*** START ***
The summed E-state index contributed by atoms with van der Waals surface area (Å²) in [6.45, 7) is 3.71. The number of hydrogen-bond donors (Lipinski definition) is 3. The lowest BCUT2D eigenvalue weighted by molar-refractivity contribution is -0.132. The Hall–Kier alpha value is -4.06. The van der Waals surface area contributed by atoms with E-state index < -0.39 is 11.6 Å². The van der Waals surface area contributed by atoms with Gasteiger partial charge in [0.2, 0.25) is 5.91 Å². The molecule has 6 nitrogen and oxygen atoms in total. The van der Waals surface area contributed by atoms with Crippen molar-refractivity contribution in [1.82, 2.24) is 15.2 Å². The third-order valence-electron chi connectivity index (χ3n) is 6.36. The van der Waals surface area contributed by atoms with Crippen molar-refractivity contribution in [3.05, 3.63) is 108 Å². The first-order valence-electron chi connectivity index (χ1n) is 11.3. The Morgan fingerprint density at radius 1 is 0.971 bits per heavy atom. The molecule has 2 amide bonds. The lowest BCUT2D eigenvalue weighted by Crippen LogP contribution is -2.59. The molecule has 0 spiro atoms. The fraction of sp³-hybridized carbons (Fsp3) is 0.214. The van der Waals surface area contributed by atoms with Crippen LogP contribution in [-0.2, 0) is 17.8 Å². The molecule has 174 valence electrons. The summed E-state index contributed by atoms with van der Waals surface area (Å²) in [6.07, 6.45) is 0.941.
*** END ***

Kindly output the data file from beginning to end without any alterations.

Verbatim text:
The summed E-state index contributed by atoms with van der Waals surface area (Å²) in [6.45, 7) is 3.71. The number of hydrogen-bond donors (Lipinski definition) is 3. The lowest BCUT2D eigenvalue weighted by molar-refractivity contribution is -0.132. The Hall–Kier alpha value is -4.06. The van der Waals surface area contributed by atoms with E-state index < -0.39 is 11.6 Å². The van der Waals surface area contributed by atoms with Gasteiger partial charge in [0.2, 0.25) is 5.91 Å². The molecule has 6 nitrogen and oxygen atoms in total. The van der Waals surface area contributed by atoms with Crippen molar-refractivity contribution in [1.82, 2.24) is 15.2 Å². The third-order valence-electron chi connectivity index (χ3n) is 6.36. The van der Waals surface area contributed by atoms with Crippen molar-refractivity contribution in [3.05, 3.63) is 108 Å². The first-order valence-electron chi connectivity index (χ1n) is 11.3. The Morgan fingerprint density at radius 1 is 0.971 bits per heavy atom. The molecule has 2 amide bonds. The lowest BCUT2D eigenvalue weighted by Crippen LogP contribution is -2.59. The molecule has 0 spiro atoms. The fraction of sp³-hybridized carbons (Fsp3) is 0.214. The van der Waals surface area contributed by atoms with Crippen LogP contribution in [-0.2, 0) is 17.8 Å². The molecule has 174 valence electrons. The summed E-state index contributed by atoms with van der Waals surface area (Å²) in [6.07, 6.45) is 0.941.